Guiding Principles for Onboarding

The University’s onboarding process is guided by six well-researched, proven-effective principles.

  1. Engage new employees early and often.

    As soon as new employees are hired – and even before they officially start – connect them to the University community. Send them their official offer letters, make welcome phone calls, and provide them with links to key resources via the New Employee Onboarding web page.

  2. Onboarding is a process that occurs over time (6-12 months).

    Onboarding new team members is a process that takes time – it’s not a singular event. Onboarding needs to extend beyond the one-day orientation program.

  3. Managers play the most important role.

    Orientation at the departmental level (not at the organization level) is the most important part of the onboarding process, and a new employee’s relationship with their manager is often the most significant in an employee’s work life. When managers take the time to create strong onboarding practices and meet with new employees frequently, employee productivity, retention, and loyalty is higher.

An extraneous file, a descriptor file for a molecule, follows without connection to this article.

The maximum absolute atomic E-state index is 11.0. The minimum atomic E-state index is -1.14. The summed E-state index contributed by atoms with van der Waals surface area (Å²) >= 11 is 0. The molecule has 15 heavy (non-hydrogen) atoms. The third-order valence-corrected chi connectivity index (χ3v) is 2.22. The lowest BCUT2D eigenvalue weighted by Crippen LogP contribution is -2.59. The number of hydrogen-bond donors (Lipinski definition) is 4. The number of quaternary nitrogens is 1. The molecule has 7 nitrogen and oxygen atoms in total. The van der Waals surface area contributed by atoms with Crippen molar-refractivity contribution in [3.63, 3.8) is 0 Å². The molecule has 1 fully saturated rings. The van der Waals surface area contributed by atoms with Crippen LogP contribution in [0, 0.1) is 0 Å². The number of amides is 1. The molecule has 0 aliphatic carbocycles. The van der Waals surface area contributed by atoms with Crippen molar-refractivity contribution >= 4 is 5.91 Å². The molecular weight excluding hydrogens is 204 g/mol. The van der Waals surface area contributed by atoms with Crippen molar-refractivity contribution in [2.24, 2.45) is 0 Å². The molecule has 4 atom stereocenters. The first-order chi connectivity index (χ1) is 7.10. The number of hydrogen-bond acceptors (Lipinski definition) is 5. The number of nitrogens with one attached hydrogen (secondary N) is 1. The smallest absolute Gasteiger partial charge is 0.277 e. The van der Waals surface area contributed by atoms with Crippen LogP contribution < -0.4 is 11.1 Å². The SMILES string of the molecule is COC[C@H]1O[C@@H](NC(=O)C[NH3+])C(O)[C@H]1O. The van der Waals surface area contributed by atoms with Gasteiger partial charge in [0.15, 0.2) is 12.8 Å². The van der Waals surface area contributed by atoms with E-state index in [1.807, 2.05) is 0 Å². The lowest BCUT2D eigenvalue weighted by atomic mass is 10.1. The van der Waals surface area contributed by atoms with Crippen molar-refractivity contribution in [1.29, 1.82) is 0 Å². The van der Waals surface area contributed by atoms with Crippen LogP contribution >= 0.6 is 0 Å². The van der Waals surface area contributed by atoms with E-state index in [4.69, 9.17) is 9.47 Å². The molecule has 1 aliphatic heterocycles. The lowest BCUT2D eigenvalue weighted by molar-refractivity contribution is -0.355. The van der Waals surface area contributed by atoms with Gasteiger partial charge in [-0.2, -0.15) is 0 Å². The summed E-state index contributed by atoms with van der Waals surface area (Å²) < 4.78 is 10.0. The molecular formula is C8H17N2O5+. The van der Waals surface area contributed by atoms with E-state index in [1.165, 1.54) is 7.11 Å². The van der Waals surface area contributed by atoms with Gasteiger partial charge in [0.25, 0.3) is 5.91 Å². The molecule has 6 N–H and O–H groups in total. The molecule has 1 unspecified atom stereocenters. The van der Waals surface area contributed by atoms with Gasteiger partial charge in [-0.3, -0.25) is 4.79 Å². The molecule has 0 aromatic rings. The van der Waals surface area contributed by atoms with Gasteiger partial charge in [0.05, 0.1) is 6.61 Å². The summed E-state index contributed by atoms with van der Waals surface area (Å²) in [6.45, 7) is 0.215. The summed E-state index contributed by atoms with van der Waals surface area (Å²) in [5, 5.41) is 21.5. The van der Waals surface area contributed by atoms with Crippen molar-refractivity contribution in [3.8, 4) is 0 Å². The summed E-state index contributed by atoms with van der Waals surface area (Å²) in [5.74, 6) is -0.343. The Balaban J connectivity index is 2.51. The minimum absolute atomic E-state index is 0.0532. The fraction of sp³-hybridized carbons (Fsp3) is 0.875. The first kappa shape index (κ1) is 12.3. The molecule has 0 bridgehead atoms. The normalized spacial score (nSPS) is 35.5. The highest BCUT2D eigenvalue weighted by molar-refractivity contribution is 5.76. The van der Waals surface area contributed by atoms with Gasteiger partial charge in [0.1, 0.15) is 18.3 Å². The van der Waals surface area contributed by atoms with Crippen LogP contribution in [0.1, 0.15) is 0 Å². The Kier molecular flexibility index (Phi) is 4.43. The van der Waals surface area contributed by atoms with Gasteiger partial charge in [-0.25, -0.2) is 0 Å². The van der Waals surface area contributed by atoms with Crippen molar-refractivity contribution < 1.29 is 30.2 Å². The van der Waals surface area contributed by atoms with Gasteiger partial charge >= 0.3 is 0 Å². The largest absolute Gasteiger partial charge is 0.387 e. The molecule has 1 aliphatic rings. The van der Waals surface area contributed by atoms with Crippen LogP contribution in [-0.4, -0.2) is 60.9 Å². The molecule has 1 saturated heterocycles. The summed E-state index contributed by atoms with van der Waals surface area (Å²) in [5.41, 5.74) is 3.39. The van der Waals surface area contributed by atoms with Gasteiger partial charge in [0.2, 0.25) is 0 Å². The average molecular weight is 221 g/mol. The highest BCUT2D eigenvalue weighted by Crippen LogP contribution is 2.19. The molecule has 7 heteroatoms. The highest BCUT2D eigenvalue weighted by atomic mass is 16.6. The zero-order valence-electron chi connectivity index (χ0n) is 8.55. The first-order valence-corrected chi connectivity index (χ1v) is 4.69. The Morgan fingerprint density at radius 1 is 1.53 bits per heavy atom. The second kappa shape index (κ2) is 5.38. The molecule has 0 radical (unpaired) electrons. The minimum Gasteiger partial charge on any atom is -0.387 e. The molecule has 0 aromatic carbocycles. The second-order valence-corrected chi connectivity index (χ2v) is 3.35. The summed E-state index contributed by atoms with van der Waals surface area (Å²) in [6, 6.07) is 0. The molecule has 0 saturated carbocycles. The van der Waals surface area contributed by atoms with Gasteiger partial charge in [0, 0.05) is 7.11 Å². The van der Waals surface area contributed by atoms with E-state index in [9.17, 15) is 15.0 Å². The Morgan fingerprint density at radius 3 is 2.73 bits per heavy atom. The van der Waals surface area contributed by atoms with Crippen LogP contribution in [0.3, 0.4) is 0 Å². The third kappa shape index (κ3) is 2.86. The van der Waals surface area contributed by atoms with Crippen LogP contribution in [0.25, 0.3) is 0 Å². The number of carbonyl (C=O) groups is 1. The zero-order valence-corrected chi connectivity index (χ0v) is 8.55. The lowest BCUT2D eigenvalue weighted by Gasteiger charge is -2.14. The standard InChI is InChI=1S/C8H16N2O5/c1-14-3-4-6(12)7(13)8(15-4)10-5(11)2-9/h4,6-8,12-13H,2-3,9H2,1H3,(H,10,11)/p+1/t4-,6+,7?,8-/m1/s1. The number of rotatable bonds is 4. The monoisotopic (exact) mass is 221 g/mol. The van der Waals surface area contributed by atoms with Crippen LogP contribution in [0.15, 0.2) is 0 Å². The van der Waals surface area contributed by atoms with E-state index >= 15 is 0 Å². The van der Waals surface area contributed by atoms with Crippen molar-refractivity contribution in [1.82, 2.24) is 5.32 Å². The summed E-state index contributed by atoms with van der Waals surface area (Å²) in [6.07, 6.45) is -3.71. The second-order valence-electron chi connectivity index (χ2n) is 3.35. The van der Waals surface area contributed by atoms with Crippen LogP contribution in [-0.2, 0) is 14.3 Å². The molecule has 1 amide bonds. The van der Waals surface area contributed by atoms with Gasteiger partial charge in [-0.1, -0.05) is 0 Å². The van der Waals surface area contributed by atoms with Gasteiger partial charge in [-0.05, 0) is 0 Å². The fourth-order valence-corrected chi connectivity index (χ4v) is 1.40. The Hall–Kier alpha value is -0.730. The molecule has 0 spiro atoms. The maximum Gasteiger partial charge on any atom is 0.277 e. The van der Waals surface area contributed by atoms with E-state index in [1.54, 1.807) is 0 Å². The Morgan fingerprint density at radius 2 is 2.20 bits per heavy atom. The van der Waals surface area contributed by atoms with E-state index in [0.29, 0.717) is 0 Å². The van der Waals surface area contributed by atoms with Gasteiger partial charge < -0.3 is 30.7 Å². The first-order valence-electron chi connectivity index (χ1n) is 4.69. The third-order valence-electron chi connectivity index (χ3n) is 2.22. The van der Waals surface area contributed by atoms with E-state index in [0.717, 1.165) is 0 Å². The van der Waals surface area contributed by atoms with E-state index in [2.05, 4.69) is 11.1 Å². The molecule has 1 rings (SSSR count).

4. Deliver the most important information first.

    Before new employees can look to the needs of your team, they need to know what affects them individually and to feel secure on a personal level.

    That’s why the first day on the job probably isn’t the best time to talk in any detail about your team’s strategic goals or budget. Onboarding is essentially a three-step process.

    • First, new employees need to know things that affect them personally, such as “Where should I park?”, “What should I wear?”
    • Second, they need to know about things that affect them as a member of a department/school, such as “Who will I be working with?”, “How will my work be judged?”
    • Once these questions are answered, they are ready to learn more about the University’s goals and mission.

  5. Facilitate the process of socialization.

    New employees who feel connected to other new hires, experienced staff members, and other members of the community are much more likely to stay and be productive in their new job.

  6. Provide early exposure to senior management.

    A very positive and motivating message is sent to new employees when a senior staff member takes the time to speak to new hires; it helps strengthen the employee’s connection to the University.